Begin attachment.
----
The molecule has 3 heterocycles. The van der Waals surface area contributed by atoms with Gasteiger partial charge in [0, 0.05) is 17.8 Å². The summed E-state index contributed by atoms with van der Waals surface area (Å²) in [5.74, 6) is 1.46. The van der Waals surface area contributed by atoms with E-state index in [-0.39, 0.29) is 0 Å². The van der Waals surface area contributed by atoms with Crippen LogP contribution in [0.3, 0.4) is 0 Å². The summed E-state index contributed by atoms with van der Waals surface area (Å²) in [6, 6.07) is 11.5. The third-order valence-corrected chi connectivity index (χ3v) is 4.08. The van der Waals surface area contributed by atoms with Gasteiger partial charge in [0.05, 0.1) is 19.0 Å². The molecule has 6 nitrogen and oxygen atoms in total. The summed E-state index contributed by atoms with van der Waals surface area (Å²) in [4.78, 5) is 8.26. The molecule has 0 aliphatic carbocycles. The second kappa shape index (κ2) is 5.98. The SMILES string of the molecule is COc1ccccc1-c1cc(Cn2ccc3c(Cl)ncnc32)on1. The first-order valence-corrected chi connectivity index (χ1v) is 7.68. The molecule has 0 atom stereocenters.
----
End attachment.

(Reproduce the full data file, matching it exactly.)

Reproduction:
The molecule has 3 heterocycles. The van der Waals surface area contributed by atoms with Gasteiger partial charge in [0, 0.05) is 17.8 Å². The summed E-state index contributed by atoms with van der Waals surface area (Å²) in [5.74, 6) is 1.46. The van der Waals surface area contributed by atoms with E-state index in [-0.39, 0.29) is 0 Å². The van der Waals surface area contributed by atoms with Crippen LogP contribution in [0.3, 0.4) is 0 Å². The summed E-state index contributed by atoms with van der Waals surface area (Å²) in [6, 6.07) is 11.5. The third-order valence-corrected chi connectivity index (χ3v) is 4.08. The van der Waals surface area contributed by atoms with Gasteiger partial charge in [0.05, 0.1) is 19.0 Å². The molecule has 6 nitrogen and oxygen atoms in total. The summed E-state index contributed by atoms with van der Waals surface area (Å²) in [4.78, 5) is 8.26. The molecule has 0 aliphatic carbocycles. The second kappa shape index (κ2) is 5.98. The SMILES string of the molecule is COc1ccccc1-c1cc(Cn2ccc3c(Cl)ncnc32)on1. The first-order valence-corrected chi connectivity index (χ1v) is 7.68. The molecule has 0 atom stereocenters.